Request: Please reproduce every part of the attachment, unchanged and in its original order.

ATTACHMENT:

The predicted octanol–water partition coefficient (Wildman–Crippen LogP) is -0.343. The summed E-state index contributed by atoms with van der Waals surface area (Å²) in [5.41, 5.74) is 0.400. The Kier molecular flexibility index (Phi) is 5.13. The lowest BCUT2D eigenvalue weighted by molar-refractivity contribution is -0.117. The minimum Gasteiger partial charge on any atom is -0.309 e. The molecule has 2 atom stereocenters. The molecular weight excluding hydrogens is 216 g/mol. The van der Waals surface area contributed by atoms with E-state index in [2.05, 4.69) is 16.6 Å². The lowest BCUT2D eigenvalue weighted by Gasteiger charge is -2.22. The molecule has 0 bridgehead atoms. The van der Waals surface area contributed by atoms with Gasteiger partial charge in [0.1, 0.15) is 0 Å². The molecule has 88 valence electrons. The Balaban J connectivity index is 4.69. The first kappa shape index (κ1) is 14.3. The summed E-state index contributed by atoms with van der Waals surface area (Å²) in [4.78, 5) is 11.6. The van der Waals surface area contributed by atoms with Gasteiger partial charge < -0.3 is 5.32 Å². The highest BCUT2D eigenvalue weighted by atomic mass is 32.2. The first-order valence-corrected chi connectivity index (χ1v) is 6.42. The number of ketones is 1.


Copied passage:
The predicted octanol–water partition coefficient (Wildman–Crippen LogP) is -0.343. The summed E-state index contributed by atoms with van der Waals surface area (Å²) in [5.41, 5.74) is 0.400. The Kier molecular flexibility index (Phi) is 5.13. The lowest BCUT2D eigenvalue weighted by molar-refractivity contribution is -0.117. The minimum Gasteiger partial charge on any atom is -0.309 e. The molecule has 2 atom stereocenters. The molecular weight excluding hydrogens is 216 g/mol. The van der Waals surface area contributed by atoms with E-state index in [2.05, 4.69) is 16.6 Å². The lowest BCUT2D eigenvalue weighted by Gasteiger charge is -2.22. The molecule has 0 bridgehead atoms. The van der Waals surface area contributed by atoms with Gasteiger partial charge in [0.1, 0.15) is 0 Å². The molecule has 88 valence electrons. The Balaban J connectivity index is 4.69. The first kappa shape index (κ1) is 14.3. The summed E-state index contributed by atoms with van der Waals surface area (Å²) in [4.78, 5) is 11.6. The van der Waals surface area contributed by atoms with Gasteiger partial charge < -0.3 is 5.32 Å². The highest BCUT2D eigenvalue weighted by atomic mass is 32.2. The first-order valence-corrected chi connectivity index (χ1v) is 6.42. The number of ketones is 1.